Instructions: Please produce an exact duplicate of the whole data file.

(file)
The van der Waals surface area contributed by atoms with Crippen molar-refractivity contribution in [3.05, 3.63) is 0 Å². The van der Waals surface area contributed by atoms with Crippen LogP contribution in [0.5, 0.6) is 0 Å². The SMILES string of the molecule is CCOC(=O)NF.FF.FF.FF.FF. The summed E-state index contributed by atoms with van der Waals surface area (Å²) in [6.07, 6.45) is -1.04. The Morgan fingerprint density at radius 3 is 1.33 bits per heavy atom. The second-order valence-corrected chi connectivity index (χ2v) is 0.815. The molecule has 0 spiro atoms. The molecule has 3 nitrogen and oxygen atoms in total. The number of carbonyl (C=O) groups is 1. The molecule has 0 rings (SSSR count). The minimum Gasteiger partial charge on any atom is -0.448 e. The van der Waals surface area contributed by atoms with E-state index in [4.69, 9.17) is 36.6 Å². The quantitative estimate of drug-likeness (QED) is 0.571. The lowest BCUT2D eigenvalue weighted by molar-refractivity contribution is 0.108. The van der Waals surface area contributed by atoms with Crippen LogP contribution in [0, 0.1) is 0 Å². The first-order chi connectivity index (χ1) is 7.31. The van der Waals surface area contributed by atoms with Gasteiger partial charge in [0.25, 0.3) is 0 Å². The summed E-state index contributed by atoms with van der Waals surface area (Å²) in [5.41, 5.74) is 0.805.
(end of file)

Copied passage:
The van der Waals surface area contributed by atoms with Crippen molar-refractivity contribution in [3.05, 3.63) is 0 Å². The van der Waals surface area contributed by atoms with Crippen LogP contribution in [0.5, 0.6) is 0 Å². The SMILES string of the molecule is CCOC(=O)NF.FF.FF.FF.FF. The summed E-state index contributed by atoms with van der Waals surface area (Å²) in [6.07, 6.45) is -1.04. The Morgan fingerprint density at radius 3 is 1.33 bits per heavy atom. The second-order valence-corrected chi connectivity index (χ2v) is 0.815. The molecule has 0 spiro atoms. The molecule has 3 nitrogen and oxygen atoms in total. The number of carbonyl (C=O) groups is 1. The molecule has 0 rings (SSSR count). The minimum Gasteiger partial charge on any atom is -0.448 e. The van der Waals surface area contributed by atoms with E-state index in [4.69, 9.17) is 36.6 Å². The quantitative estimate of drug-likeness (QED) is 0.571. The lowest BCUT2D eigenvalue weighted by molar-refractivity contribution is 0.108. The van der Waals surface area contributed by atoms with Crippen LogP contribution in [0, 0.1) is 0 Å². The first-order chi connectivity index (χ1) is 7.31. The van der Waals surface area contributed by atoms with Gasteiger partial charge in [0.25, 0.3) is 0 Å². The summed E-state index contributed by atoms with van der Waals surface area (Å²) in [5.41, 5.74) is 0.805.